News Staff
Florida Board Votes AGAINST FCA's Dry Needling Declaratory Statement in 4-2 Vote

Will Board Member Michael Roberts Continue to Provide the Service in Opposition to the Board?

The Florida Board of Chiropractic Medicine recently found itself at the center of a contentious debate surrounding the practice of dry needling by chiropractors. The controversy began when the Florida Chiropractic Association (FCA) requested a Declaratory Ruling to determine whether dry needling falls within the scope of chiropractic practice in the state.  

CLICK HERE for the history

The board's decision, which came during their November 9, 2023 Board Meeting resulted in a 4-2 vote against the FCA's request, has ignited a heated discussion within the chiropractic community.

The Initial Decision

The board's vote, which signaled that dry needling is not within the scope of chiropractic practice, should have brought closure to the matter. However, this decision did not sit well with Kim Driggers, the FCA's counsel and Board Member of the National Board of Chiropractic Examiners (NBCE).

CLICK HERE for more on Driggers

The FCA firmly believes that dry needling was already a legitimate part of chiropractic practice in Florida and has provided a flimsy legal argument that obviously does not stand up to serious scrutiny. This difference in interpretation of the law set the stage for further contention.

So contentious are the issues occurring on the Florida Board that during the last Board meeting in August when this issue was discussed Dale Mooney, the Executive Director of the Board warned Board members about back channel communications among board members admonishing them to: 

"... use caution when talking about any information that is going to be on this or a future agenda of the board where two board members are meeting to discuss future actions of the board, that meeting must be publicly noticed and made available."    

CLICK HERE for that story

The Subsequent Developments

After the initial vote, the situation took an unexpected turn. The attorney representing the board advised that an additional motion was needed to officially declare dry needling as outside the chiropractic scope of practice. This recommendation led to a moment of desperation when Kim Driggers decided to withdraw the FCA's request for a declaratory ruling in an attempt at damage control. Following the withdrawal, the FCA promptly issued a press release claiming that the: 

"Florida Board of Chiropractic Medicine failed to address the issue of whether dry needling is within the scope of practice for chiropractic physicians."

This statement raised eyebrows, especially considering the 4-2 vote against the FCA's request. Critics argue that this move by the FCA was an attempt to protect chiropractors like Michael Roberts, who continue to offer dry needling services despite the board's decision. Roberts, a board member and Past President of the Florida Chiropractic Association, has faced scrutiny for promoting dry needling on his practice's website - even after the recent vote.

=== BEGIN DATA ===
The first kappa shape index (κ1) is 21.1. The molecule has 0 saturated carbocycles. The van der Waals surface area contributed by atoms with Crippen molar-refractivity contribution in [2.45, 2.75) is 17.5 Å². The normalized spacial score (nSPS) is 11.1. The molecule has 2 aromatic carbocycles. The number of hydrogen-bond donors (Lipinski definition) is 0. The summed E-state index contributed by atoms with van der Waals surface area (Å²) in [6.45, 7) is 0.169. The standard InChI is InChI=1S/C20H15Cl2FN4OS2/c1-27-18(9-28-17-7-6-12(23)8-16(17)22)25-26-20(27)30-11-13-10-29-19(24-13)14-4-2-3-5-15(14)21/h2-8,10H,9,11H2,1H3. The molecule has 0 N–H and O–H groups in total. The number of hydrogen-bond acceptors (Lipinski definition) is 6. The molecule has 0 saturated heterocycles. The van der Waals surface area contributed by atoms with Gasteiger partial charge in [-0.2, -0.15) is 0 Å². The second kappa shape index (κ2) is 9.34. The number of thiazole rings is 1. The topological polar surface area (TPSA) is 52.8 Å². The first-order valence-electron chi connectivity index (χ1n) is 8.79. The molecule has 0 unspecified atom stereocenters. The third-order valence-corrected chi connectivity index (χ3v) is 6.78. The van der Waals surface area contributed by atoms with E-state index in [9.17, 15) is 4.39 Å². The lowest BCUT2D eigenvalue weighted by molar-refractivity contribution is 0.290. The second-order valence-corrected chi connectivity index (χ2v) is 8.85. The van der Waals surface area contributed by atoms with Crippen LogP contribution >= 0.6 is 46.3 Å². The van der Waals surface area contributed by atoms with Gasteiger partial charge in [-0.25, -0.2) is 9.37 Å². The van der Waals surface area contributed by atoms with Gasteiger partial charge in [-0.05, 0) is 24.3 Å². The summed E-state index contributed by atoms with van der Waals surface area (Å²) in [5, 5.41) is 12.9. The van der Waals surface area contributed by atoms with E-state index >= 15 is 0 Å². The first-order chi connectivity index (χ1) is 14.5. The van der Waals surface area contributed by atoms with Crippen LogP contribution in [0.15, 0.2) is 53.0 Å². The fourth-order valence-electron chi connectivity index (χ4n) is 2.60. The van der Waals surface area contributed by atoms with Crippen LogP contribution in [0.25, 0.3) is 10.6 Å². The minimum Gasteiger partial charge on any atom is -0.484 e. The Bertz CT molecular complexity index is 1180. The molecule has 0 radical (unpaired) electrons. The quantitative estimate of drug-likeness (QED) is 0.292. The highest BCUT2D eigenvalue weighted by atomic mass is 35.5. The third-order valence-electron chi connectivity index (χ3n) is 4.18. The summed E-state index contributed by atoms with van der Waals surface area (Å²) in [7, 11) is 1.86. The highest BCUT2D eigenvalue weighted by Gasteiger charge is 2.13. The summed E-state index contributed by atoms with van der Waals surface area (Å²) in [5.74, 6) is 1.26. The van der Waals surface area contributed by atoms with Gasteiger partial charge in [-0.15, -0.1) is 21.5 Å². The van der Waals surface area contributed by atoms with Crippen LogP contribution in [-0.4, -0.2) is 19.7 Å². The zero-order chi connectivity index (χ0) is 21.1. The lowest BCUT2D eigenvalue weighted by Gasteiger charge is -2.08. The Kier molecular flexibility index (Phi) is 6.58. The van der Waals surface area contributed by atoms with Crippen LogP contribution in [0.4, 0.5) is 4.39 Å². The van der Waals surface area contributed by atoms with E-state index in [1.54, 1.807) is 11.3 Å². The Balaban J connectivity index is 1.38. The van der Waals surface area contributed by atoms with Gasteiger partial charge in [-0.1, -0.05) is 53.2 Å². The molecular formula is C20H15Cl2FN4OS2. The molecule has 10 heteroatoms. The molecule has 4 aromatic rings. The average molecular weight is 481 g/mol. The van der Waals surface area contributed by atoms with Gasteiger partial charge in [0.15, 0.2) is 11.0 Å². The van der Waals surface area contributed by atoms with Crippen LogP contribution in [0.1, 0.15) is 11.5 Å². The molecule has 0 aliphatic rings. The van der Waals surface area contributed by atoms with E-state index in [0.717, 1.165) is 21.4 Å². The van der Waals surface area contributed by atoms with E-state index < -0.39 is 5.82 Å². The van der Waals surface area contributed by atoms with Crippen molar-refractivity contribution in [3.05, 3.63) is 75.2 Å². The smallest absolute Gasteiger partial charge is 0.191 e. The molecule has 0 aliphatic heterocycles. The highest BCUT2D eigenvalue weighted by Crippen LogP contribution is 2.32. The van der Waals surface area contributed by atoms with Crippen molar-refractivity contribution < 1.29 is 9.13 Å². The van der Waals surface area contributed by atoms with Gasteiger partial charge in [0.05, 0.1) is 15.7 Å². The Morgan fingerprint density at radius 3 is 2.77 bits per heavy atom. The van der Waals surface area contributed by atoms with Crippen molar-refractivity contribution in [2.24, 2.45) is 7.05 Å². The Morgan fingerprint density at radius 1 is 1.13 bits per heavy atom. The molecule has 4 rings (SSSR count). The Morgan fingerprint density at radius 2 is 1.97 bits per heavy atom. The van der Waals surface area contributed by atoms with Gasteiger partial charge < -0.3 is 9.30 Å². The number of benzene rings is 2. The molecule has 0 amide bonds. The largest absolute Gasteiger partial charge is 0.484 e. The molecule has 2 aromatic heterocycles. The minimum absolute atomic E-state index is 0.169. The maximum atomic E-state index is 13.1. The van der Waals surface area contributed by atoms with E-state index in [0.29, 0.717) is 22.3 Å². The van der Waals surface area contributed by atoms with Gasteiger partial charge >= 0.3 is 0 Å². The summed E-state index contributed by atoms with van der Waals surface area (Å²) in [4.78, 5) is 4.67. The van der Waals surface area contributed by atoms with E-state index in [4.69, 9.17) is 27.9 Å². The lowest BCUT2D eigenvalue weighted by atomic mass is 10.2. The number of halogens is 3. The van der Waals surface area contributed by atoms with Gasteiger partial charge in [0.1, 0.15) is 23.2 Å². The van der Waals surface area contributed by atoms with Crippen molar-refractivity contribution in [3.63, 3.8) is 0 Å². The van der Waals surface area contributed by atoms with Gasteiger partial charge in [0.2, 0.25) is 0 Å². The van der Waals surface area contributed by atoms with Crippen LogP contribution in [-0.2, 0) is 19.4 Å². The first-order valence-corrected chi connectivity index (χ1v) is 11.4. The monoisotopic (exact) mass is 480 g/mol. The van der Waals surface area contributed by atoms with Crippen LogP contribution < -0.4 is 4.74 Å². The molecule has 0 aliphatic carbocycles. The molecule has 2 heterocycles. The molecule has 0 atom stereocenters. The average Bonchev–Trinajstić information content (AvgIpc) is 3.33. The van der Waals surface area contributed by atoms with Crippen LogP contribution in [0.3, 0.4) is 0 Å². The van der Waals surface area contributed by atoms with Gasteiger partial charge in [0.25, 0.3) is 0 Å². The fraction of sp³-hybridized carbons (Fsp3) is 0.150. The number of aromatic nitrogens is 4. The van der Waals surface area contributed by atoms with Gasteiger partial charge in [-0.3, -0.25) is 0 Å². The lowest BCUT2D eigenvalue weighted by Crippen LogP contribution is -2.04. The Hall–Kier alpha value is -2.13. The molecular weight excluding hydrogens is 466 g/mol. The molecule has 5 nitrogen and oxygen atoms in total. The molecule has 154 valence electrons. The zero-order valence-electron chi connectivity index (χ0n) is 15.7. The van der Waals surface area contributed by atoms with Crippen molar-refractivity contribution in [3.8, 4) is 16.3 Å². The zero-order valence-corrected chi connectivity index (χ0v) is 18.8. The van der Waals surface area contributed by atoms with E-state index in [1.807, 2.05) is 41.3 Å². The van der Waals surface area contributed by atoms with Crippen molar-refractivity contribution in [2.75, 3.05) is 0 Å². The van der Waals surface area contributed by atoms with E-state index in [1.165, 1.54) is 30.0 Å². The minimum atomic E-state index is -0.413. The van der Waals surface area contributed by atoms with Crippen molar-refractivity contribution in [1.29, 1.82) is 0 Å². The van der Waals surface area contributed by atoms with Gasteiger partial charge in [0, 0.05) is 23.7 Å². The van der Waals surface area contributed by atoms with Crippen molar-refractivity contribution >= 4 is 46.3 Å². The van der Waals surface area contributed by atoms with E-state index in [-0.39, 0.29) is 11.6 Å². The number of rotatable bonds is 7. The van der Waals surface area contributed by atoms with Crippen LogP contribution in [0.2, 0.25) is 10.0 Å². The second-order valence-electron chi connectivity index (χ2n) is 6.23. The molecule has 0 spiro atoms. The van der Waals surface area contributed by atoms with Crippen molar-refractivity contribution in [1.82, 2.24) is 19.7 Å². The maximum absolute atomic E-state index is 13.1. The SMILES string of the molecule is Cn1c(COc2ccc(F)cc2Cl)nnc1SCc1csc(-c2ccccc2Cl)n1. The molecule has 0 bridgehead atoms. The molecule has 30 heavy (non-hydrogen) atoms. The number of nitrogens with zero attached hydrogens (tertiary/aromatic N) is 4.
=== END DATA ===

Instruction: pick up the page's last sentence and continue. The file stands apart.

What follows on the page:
CLICK HERE for more on Roberts

One aspect that adds complexity to the situation is the number of inquiries the FCA claimed to have received about dry needling. The FCA cited "numerous inquiries" from Florida chiropractors as the basis for its petition. However, records indicate that the FCA received only seven such requests, after the association's efforts to rally chiropractors on this issue.

The Broader Scope of Practice Debate

This dispute over dry needling is part of a larger debate within the Florida Board of Chiropractic Medicine regarding the expansion of the chiropractic scope of practice. Board member Anthony Oliverio DC revealed that this expansion includes injectables, muscle relaxers, steroid packs, dry needling, and trigger point injections. The discussion over these potential practice changes has been ongoing and contentious.

CLICK HERE for more on Oliverio's efforts to expand the scope

What's Next?

The board's decision to reject the FCA's request has left chiropractors and industry stakeholders with many unanswered questions. Will the board take further action to enforce its decision, particularly against chiropractors like Michael Roberts who continue to offer dry needling? Or will the board's actions reinforce the perception that the law does not apply to its members?

As the situation unfolds, chiropractors facing potential legal action are encouraged to inform their attorneys of these developments, potentially challenging what some perceive as unequal treatment within the chiropractic community by Active Market Players. The controversy surrounding dry needling in Florida is far from over, and its resolution may have significant implications for the chiropractic profession in the state.

McCoy Press